Bogus consultation and stage management. So much for transparency

Special conferenceIn the furore over Collins, there have been three main areas of concern. There is concern over the actual proposals and their implications – those have been addressed on this site by Jon Lansman. I would like to address the second and third of these areas of concern – the way the proposals are being railroaded through the special conference, and what the future will be for the trade unions, as organisations, within our party.

The review started with a “consultation” conducted by Ray Collins, the results of which have never been published. From Ann Black’s forensic examination of the responses, it is obvious that a large majority opposed the idea of the primaries. Continue reading

Labour at the crossroads: what the members think

Where next?Consultation on Ray Collins’ interim report closed at Christmas. Since then, media stories suggest that any reforms will be negotiated between the leader and the unions, with members and their representatives sidelined – not exactly the new politics which Ed Miliband promised. Contributors were told by e-mail that

the feedback which Lord Collins receives will help shape the final report presented to our special conference next March”

So I have asked for a summary of responses at the NEC on 4 February, when we agree proposals for the special conference on 1 March. In the meantime I’ve been doing some research. As well as fifty submissions copied directly to me, I’ve read one-third of those filed at HQ, another 150 or so, from branches, constituencies and individuals. It is possible, though statistically unlikely, that the other two-thirds say something completely different, but these 200 do not bear out Ray Collins’ claim that “overwhelming consensus that change is necessary”. Continue reading

Was your constituency vote cast at conference without interference? Check the record

CAC Ballot boxReaders will be aware from previous reports that there is serious concern about the validity of the result of internal party elections held at this year’s Labour conference in Brighton. In the closest fought election for the party conference arrangements committee for many years, two opposition whips were declared elected as representatives of constituency party members following complaints about interference by party staff who are required by their code of conduct to remain impartial.

Delegates have now come forward from six of the party’s eleven regions (now including London which is the largest) reporting that they were advised to vote for the two whips. Fortunately a record of how votes were cast on behalf of each constituency is now available which can be downloaded here. Continue reading

On illegitimate interference by party staff into our internal elections

ballot boxAs Jon Lansman previously reported here, there is clear evidence that full time Labour party officials in most of the country (including Yorkshire, the East Midlands and the eastern region, Scotland and the South West) interfered in the elections to the conference arrangements committee (CAC) and national constitutional committee (NCC) at Labour’s conference in Brighton. It stretches credibility to think that these examples are uncoordinated.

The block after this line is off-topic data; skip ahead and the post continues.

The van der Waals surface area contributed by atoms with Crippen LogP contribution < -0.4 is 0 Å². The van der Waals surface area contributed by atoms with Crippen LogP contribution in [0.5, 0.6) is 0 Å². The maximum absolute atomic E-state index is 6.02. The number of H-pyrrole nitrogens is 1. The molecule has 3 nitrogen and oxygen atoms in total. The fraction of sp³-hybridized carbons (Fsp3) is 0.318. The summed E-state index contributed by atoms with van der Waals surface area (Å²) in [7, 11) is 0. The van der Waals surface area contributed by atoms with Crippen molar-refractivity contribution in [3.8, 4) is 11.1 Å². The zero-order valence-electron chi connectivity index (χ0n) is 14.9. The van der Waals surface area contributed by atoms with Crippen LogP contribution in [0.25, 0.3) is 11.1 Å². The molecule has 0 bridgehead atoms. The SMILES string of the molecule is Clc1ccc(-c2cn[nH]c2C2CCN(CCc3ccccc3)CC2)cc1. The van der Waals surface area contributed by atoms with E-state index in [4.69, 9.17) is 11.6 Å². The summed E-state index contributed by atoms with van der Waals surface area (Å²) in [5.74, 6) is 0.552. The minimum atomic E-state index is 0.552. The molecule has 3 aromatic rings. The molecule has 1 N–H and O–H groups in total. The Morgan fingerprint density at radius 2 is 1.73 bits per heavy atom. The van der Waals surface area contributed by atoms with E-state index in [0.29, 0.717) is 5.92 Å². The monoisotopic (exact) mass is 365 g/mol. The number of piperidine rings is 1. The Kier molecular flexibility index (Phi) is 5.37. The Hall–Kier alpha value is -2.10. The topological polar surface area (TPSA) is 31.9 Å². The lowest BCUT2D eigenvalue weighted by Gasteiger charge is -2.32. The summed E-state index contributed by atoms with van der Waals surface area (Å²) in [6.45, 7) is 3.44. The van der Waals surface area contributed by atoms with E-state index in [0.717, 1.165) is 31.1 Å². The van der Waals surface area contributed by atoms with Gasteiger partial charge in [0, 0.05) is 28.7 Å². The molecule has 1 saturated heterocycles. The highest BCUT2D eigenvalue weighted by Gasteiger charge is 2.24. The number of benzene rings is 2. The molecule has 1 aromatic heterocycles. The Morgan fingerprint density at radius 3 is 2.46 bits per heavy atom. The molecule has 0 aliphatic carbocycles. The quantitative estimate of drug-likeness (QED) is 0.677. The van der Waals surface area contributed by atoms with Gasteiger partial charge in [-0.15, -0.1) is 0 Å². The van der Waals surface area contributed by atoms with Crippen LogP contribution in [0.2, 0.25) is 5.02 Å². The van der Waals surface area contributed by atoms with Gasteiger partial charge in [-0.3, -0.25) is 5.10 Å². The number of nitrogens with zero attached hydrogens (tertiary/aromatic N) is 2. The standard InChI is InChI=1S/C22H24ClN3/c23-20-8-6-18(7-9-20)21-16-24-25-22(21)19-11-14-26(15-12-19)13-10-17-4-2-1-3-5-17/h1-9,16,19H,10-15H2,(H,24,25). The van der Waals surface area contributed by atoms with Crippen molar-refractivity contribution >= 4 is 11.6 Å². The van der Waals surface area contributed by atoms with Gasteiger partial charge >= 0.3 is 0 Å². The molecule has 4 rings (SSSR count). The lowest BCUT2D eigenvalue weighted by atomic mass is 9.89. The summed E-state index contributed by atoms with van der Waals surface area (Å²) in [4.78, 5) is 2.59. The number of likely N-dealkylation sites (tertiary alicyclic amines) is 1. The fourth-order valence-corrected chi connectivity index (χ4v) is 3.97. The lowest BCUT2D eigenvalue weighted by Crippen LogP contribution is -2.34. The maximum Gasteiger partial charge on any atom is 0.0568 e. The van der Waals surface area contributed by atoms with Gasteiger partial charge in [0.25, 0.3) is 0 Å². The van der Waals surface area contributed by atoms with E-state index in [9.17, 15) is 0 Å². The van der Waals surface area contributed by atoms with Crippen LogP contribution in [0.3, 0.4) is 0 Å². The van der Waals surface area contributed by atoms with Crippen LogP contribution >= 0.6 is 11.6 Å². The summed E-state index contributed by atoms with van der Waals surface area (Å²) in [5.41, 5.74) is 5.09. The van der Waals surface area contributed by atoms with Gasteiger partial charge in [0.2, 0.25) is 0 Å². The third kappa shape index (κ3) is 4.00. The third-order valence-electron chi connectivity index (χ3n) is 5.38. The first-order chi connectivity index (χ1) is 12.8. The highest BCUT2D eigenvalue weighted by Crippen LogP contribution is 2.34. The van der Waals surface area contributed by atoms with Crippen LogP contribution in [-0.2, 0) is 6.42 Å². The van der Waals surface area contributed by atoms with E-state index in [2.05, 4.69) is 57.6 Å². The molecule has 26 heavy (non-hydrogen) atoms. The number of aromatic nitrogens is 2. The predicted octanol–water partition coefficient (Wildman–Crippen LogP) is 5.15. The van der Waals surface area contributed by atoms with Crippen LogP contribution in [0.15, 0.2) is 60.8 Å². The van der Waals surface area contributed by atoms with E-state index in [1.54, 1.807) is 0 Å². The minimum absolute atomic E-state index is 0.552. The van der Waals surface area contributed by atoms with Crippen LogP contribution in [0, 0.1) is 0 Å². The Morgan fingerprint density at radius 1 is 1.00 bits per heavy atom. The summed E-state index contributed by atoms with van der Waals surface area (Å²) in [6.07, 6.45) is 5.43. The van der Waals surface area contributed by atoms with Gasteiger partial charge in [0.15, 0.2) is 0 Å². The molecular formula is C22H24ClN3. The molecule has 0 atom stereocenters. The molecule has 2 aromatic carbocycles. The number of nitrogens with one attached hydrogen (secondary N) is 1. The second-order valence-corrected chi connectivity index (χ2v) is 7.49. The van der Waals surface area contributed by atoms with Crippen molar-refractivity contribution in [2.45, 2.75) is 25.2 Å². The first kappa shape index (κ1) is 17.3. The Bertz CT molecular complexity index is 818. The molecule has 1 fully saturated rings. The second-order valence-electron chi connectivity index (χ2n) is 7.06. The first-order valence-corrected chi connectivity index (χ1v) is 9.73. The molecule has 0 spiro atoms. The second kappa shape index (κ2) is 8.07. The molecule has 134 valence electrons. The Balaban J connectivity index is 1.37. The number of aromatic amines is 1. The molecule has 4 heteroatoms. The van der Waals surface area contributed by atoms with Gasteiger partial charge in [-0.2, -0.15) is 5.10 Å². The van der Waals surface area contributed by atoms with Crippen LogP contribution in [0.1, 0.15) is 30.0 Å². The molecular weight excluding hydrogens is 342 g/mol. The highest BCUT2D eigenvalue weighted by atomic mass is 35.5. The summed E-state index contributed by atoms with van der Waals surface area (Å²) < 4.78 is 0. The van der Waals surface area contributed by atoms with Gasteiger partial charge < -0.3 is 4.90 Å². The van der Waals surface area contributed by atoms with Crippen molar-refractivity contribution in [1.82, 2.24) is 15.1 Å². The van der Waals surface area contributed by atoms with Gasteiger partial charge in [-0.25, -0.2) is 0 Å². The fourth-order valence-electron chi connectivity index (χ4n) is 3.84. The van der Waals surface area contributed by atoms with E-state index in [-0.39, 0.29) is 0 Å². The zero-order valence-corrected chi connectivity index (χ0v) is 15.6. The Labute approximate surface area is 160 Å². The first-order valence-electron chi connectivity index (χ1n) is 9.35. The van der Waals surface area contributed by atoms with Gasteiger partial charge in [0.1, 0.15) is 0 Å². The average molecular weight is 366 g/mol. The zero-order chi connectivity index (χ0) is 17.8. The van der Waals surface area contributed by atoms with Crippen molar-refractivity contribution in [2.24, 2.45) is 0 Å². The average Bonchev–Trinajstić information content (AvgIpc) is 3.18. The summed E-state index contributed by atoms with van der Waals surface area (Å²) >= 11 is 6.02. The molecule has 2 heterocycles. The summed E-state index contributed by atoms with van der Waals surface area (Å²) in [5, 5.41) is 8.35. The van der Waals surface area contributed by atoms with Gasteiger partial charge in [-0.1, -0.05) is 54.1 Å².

This interference was in direct contravention of the NEC’s Code of Conduct which states “Labour party staff employed by the NEC shall not canvass on behalf of any candidate.” As one delegate said to me: “It is like going to the polling station and the officials telling you to vote Conservative.” It is also worth recording that Katy Clark and I had many more nominations from CLPs than the two whips – the results announced were in reverse order from the nominations received. Continue reading

Labour conference delegates: appeal for information

CAC candidatesThose who have read the Yellow Pages delegates’ briefing (produced each day at Labour conference and available here) will have read that the oversight of Labour’s conference arrangements committee (CAC) elections has this year fallen short of the “open, transparent and trusted” political practice which Ed Miliband and Iain McNicol rightly expect. Unlike in Falkirk, there is incontrovertible evidence of misconduct and machine politics, for which the responsibility lies not with trade unions but elsewhere in the party.

Evidence has already been provided to the Party’s General Secretary that one young delegate was called to a meeting with a party official in his region and, within earshot of two witnesses (one of whch was me), told him “we are supporting Heidi Alexander and Tom Blenkinsop“, the two candidates who were declared winners of that election on Tuesday morning. Further delegates have since been identified in that region that were similarly entreated by that official as well as, so far, in four other regions concerning five other officials. This is in contravention of the staff code of conduct that expressly forbids party staff from canvassing. Continue reading